The New American Caste System: The Supreme Court and Discrimination Among Civil Rights Plaintiffs
Melissa L. Tatum
University of Arizona - James E. Rogers College of Law
University of Michigan Journal of Law Reform, Vol. 32, No. 49, 1998
Fifteen percent of the decisions issued by the Supreme Court during its 1996-97 Term centered around section 1983, a federal statute that provides civil rights plaintiffs a procedural mechanism for vindicating their federally protected rights, including those enshrined in the Constitution. In this article, first published in the Michigan Journal of Law Reform (and under my previous last name, Koehn), I argue that the Court's decisions from its 1996-97 Term reflect a continuation of the alarming trend permeating section 1983 cases - a movement to decrease the scope of section 1983, regardless of the impact on constitutional rights. The Supreme Court appears to be creating a hierarchy both of constitutional rights and of plaintiffs: free speech and takings claims are favored at the top of the heap, while prisoner civil rights actions and suits against police officers are disfavored at the bottom of the heap. Using the Court's decisions from the 1996-97 Term as illustrations, I conclude that they raise a troubling concern that, whether intentionally or unintentionally, the Supreme Court is creating a system in which prisoners, Indians, and persons suing police departments are not entitled to full constitutional protection.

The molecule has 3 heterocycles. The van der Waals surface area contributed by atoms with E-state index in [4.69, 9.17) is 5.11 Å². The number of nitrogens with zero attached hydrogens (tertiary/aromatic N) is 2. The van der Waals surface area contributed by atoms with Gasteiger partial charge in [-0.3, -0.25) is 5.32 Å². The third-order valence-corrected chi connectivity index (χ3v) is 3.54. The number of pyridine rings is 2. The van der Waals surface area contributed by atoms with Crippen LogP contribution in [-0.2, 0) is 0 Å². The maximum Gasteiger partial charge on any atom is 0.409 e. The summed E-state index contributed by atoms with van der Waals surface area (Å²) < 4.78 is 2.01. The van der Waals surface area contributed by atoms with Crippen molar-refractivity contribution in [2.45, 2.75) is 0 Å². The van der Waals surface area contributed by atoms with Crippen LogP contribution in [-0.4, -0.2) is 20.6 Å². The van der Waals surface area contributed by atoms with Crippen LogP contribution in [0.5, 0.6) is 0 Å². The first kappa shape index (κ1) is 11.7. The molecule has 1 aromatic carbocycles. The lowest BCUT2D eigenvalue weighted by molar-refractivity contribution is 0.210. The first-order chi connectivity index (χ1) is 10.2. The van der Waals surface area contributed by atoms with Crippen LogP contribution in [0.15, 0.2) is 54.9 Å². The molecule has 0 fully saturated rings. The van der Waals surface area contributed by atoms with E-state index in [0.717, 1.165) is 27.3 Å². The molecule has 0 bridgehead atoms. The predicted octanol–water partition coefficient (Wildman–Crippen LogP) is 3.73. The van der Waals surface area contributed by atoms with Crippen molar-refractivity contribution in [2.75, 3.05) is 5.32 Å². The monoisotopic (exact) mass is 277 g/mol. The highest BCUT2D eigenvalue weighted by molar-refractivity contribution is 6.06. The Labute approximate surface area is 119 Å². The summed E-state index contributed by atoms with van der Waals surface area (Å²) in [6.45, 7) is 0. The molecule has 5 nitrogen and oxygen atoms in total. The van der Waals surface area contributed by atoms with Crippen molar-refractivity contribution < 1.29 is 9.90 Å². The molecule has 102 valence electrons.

Number of Pages in PDF File: 56
Keywords: Section 1983, civil rights, constitution, discrimination
JEL Classification: K40Accepted Paper Series
Date posted: January 22, 2008
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